Thanks. The challenge in any change to the tax regime is of course two-fold: (1) making sure the change is revenue-neutral, and not merely a means of grabbing more tax dollars without giving anything back somewhere else, and (2) making people believe that the change is really revenue-neutral, since they’ve been lied to so many times before about tax ‘shifts’.

  3. kyte says:

    Love the look of this revised tax system, we could do with having it in Oz. Don’t you think the tax-paying producers will see it as an opportunity to pass taxes to the consumer and avoid paying any themselves? Would there be some control over that so that it didnt happen? Did I miss something crucial?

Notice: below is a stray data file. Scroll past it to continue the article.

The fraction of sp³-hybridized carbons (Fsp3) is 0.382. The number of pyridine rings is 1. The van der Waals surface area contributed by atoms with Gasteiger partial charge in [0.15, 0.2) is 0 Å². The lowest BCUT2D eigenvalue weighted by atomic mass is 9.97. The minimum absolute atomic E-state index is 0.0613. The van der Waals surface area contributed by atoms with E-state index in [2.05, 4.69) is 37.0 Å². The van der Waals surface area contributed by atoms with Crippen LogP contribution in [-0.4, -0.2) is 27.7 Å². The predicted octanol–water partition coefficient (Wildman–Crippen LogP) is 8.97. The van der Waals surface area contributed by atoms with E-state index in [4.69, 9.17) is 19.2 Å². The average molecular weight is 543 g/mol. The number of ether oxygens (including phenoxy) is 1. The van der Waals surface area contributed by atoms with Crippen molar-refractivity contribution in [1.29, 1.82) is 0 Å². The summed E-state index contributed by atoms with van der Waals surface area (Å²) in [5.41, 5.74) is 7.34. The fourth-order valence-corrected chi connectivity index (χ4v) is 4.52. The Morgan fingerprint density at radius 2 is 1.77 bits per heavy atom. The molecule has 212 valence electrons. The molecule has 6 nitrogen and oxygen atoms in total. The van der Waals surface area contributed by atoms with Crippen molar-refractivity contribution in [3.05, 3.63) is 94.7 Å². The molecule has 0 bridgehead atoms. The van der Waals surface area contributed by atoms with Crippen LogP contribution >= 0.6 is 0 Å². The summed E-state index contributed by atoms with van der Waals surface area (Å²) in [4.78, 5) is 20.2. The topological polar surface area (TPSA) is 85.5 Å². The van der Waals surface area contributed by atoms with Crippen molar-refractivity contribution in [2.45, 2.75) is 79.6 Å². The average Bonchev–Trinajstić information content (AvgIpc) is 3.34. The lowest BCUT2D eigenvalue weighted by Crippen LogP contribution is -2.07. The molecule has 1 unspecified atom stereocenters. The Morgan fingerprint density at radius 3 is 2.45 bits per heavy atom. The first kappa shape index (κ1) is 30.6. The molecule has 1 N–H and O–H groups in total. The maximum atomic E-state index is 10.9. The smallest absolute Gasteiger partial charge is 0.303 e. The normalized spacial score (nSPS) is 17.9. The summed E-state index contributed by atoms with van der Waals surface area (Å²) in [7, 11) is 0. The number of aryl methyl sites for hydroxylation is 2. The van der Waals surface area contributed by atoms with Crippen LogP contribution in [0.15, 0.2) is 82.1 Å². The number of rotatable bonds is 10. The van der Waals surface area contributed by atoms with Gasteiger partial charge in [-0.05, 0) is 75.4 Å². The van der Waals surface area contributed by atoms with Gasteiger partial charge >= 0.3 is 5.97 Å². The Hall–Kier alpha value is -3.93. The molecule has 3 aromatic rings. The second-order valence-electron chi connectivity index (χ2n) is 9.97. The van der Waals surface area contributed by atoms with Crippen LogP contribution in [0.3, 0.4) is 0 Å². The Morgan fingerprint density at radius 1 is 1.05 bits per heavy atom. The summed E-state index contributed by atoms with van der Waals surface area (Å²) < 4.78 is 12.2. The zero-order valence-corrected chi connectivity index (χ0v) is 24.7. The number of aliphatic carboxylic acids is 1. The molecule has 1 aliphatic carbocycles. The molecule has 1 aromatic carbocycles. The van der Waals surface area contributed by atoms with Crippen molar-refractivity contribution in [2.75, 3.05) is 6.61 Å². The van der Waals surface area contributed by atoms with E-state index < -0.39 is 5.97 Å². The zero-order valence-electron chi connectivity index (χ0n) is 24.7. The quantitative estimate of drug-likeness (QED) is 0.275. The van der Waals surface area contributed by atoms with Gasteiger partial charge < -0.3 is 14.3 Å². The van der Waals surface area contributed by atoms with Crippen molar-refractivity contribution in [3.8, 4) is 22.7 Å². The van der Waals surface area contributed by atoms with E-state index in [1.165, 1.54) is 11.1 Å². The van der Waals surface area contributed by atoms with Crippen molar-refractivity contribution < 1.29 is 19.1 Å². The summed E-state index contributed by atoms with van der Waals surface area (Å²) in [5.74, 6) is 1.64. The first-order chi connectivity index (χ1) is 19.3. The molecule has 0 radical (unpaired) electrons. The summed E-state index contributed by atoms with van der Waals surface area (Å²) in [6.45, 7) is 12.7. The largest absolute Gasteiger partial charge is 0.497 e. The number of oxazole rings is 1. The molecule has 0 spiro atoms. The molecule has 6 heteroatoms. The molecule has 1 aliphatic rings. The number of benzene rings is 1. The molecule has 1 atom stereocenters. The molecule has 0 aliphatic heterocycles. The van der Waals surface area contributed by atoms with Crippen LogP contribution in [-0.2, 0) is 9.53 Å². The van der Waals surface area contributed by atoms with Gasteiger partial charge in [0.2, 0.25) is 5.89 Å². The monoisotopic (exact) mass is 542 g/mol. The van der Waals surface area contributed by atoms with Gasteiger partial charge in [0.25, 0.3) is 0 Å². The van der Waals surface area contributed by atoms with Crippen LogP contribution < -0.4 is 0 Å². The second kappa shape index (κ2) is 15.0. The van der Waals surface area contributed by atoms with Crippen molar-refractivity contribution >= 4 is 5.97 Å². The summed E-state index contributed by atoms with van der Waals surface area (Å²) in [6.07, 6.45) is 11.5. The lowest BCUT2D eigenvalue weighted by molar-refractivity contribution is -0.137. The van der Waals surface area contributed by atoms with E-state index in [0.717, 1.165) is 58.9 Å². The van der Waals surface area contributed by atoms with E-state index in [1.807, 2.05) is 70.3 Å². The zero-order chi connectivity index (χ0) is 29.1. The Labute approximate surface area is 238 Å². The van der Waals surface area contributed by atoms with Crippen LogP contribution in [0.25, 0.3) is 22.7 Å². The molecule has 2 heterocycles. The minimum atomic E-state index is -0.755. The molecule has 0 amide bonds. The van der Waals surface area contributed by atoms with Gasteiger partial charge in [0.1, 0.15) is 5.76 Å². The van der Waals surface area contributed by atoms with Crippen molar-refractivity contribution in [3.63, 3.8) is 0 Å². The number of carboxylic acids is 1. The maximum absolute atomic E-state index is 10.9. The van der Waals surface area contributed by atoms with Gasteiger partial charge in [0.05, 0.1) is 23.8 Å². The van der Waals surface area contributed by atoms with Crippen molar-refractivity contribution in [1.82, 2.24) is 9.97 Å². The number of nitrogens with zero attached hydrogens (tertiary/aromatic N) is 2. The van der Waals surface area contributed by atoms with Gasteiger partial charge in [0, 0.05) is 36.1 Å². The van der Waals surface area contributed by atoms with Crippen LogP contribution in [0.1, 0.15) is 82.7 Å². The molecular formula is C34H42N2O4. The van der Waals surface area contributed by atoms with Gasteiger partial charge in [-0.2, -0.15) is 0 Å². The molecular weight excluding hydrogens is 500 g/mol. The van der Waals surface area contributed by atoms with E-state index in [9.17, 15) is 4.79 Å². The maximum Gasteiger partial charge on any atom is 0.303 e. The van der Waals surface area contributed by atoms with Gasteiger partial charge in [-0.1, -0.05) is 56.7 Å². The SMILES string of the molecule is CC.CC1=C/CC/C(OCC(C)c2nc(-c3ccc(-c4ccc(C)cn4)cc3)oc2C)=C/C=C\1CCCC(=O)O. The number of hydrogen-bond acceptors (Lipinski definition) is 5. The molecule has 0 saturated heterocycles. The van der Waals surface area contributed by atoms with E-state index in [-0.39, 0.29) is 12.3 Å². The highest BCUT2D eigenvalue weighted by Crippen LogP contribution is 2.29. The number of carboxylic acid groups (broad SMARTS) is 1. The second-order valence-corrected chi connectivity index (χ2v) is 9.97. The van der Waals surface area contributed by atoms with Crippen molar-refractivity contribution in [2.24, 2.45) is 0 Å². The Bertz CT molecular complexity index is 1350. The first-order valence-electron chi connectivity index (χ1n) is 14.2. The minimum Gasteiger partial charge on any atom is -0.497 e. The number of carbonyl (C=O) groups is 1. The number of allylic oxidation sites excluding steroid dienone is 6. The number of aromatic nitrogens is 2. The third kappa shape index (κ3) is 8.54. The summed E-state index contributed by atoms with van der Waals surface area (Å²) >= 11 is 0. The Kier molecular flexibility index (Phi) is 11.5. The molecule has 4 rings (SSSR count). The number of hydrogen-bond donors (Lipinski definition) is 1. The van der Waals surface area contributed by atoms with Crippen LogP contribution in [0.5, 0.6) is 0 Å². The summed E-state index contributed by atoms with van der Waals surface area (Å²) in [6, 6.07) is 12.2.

4. Dave Pollard says:

    Kyte: Yes, the producers will (as they always do) try to pass on the tax to consumers. But eventually the law of supply and demand kicks in and consumers stop buying the now-expensive resource-intensive products (like hydrocarbons) and entrepreneurs invent new cleaner (and hence lower-tax, and thus lower-cost) technologies that consumers buy instead (like hydrogen fuel). Ultimately the consumer pays, but they have the final choice to buy something else. Trying to legislate price controls or wage controls never works. Taxes are a much cleverer way of achieving the same result. Did I explain that coherently? ‘Cause it’s important.

  5. Keith Dawes says:

    There is a simple tax system which no-one has yet given a legitimate argument why it won’t work. The system is a Direct Tax Debit whereby every transaction going through the banking system is taxed at .03%. Funds are transfered from the bank to the Tax Department. Enough revenue would be raised to abolish all taxes. Simple! Maybe too simple for some.